When the children were in their undisciplined state, they took to drawing on sheets. Fortunately, those sheets were their dear Mama's, left behind for us to claim. The dishes made a great addition to the annual garage sale, as did the furniture that could be reclaimed.
I still have her photographs and albums from her military and early college years. I've often thought of sending them to her the same way we obtained justice from her ex-husband, when she and her children lived with us. The vengeance was absolutely free and was only a by-product of his misery.
After the divorce, he made himself scarce. After all, he had not only agreed to child support, but to repay the Mister and me money we had lent the happy couple over the course of time, quite a substantial amount. Every few months we would receive a piddle payment, certainly not keeping in the spirit of repayment.
And then, the young man wanted his things. Yes, he left behind a great many of his personal items, including some family heirlooms. He wanted them back.
We had already taken his extensive collection of paperbacks, in prime condition, to a local secondhand book store, and gotten a good hundred dollars for that. Craiglist and eBay took care of certain mementos via collectors willing to pay top dollar for such items. But we had some of his things left, and it seemed wrong not to give him the opportunity to reclaim them.
The items of real value were mailed to his mother.
Normally, I would feel empathy for my fellow traveler in life, another mother. But this woman hated me on sight without even giving me the chance to develop an acquaintance. She replied to my "Welcome to the family" letter in the most biting words I'd experienced in life. She hated Catholics, Italians, and Midwesterners, in that order. She insisted the wedding be held in her church (not Catholic), along with the reception in her locale, never even considering for one minute that she had daughters to whom she'd given weddings, and this was my turn (The happy couple eloped). She frightened our common grandchildren from the time they were babies.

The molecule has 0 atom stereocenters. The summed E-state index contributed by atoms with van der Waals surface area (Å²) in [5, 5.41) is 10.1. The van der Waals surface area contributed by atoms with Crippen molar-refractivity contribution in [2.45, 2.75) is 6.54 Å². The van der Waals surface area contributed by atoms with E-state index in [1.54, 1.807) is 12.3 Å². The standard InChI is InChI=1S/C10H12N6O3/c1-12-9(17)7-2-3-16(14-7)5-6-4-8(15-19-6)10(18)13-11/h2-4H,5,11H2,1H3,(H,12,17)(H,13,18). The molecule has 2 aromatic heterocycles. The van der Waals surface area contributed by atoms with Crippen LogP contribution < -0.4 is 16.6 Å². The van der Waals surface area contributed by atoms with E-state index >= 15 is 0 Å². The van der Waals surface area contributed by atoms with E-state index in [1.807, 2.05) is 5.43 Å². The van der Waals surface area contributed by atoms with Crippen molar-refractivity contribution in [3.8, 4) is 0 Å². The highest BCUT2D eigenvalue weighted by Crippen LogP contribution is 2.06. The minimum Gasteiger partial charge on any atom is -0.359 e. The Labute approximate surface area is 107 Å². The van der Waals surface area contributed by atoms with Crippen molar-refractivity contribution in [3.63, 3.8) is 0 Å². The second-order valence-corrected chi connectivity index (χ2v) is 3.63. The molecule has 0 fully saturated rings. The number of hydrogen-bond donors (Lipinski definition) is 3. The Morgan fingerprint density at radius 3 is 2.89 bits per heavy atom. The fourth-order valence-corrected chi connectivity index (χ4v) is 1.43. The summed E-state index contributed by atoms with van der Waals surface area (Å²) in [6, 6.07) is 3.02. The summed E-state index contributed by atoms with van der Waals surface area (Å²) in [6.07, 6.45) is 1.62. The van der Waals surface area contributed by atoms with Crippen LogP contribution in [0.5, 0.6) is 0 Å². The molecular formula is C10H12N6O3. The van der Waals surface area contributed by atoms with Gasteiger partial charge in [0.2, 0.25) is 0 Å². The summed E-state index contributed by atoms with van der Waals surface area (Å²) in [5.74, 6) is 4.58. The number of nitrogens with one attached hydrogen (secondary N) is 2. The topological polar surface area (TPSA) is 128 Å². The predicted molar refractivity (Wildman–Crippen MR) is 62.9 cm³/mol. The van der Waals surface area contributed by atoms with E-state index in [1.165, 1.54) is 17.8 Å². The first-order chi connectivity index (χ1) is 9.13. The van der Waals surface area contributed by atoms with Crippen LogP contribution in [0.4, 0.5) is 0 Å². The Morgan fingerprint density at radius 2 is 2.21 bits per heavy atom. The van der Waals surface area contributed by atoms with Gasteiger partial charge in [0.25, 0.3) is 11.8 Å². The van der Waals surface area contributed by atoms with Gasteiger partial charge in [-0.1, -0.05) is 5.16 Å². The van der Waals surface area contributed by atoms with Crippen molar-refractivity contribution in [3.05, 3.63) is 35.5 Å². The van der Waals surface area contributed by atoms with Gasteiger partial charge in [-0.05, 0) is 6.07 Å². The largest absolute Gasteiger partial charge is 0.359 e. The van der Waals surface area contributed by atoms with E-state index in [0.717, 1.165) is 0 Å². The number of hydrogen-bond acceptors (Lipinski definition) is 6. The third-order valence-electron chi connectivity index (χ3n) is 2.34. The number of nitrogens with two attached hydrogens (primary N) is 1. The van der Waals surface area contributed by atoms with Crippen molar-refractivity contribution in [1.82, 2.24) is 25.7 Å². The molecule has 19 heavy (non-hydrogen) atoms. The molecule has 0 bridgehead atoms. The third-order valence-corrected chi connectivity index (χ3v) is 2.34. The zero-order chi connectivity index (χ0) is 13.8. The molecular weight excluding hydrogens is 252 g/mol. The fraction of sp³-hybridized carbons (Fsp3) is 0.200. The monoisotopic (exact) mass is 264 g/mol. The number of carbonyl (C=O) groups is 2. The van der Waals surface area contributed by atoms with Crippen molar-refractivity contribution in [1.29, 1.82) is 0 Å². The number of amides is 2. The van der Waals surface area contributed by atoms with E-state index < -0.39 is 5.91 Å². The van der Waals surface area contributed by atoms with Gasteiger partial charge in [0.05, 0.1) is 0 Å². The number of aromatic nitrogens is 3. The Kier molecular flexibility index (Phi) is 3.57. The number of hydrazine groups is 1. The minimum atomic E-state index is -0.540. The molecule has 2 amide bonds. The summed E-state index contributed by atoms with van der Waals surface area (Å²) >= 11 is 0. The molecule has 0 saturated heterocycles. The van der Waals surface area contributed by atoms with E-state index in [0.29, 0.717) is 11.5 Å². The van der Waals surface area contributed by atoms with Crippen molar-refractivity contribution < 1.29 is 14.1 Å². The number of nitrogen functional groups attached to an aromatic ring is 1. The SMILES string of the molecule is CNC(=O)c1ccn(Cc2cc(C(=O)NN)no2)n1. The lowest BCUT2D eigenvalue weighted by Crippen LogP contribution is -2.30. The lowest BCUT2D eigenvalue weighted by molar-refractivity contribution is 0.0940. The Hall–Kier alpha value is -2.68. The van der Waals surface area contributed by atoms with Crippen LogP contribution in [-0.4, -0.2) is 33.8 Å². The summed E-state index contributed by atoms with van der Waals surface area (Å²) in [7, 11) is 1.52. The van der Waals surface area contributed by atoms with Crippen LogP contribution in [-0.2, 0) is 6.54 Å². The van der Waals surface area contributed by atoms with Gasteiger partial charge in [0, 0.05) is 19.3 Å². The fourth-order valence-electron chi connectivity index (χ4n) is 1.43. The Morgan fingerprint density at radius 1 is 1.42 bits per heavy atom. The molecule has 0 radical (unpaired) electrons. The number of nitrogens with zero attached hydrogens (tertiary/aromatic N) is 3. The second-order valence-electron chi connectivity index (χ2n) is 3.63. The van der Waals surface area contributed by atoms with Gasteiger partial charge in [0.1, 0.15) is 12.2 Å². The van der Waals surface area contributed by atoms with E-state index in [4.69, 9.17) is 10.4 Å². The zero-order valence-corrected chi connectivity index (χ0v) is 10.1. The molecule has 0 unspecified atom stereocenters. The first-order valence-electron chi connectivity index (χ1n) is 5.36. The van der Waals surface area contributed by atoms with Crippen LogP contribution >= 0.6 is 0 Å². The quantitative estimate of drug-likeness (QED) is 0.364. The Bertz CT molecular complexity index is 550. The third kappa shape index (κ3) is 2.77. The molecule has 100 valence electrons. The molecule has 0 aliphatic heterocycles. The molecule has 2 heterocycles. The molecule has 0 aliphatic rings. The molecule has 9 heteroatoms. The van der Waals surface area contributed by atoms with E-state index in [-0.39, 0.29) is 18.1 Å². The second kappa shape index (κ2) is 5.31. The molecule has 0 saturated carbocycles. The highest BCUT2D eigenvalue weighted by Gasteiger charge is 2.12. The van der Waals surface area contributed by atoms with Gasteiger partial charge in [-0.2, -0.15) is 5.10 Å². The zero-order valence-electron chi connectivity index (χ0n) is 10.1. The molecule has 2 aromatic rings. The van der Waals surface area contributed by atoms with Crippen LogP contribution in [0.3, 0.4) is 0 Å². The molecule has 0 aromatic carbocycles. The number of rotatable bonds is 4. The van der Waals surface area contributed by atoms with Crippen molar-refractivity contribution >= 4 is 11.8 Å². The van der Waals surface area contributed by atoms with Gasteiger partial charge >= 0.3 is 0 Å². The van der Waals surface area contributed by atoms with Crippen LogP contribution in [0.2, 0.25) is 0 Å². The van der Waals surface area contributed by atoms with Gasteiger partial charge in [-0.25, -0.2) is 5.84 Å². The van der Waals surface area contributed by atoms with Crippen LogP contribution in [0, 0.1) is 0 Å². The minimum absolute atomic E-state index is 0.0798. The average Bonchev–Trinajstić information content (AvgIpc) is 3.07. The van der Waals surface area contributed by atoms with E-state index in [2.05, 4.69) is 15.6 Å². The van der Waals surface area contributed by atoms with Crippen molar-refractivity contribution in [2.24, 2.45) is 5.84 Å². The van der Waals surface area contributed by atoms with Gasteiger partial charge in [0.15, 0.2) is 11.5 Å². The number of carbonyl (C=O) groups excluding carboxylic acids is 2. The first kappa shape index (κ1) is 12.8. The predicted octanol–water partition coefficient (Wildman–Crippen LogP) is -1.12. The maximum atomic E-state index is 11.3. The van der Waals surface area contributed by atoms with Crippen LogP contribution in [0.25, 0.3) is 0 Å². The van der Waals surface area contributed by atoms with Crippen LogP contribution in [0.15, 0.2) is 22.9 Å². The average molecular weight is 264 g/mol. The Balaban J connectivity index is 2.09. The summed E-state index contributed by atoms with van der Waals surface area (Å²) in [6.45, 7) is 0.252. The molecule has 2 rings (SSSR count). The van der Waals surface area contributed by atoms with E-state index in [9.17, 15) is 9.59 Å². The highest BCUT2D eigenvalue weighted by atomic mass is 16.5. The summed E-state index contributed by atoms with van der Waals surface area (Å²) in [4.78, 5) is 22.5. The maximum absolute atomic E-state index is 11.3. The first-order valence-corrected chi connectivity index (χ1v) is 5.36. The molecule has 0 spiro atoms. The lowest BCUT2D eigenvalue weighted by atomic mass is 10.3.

Well, I am not one to hold grudges. I knew these things meant a great deal to her, the heirloom craftsmanship, the dainty stitches her grandmother had taken on some of the linens. I carefully catalogued them; boxed them separately and with plenty of strong, heavy, sturdy stabilizers; labeled them; and sent them to her- COD, $300 per box, plus shipping. If she wanted them back, she was going to have to front her son's irresponsibility, and collect the money off him.
As for his boxes- He once admired the rocks that decorated my driveway. I felt it was only a nice gesture that he should have them, in the bottom of each box, along with his things. I could always get more of them. I heard all his aftershave and cologne spilled all over everything, including paperwork necessary to public activities. So sorry about that, I thought I had packed it better. I guess one or two of our cats accidentally mistook the packing materials for the litter boxes, because I heard there were a few poops among his treasures. One thousand apologies. Still- $300 per box please, plus shipping. He did not claim all his boxes. And that's OK. Despite having to prepay the shipping, and then disposal, we were still compensated for our efforts.
So you see, retread parents, you can seek justice. You just have to think a bit and apply yourselves.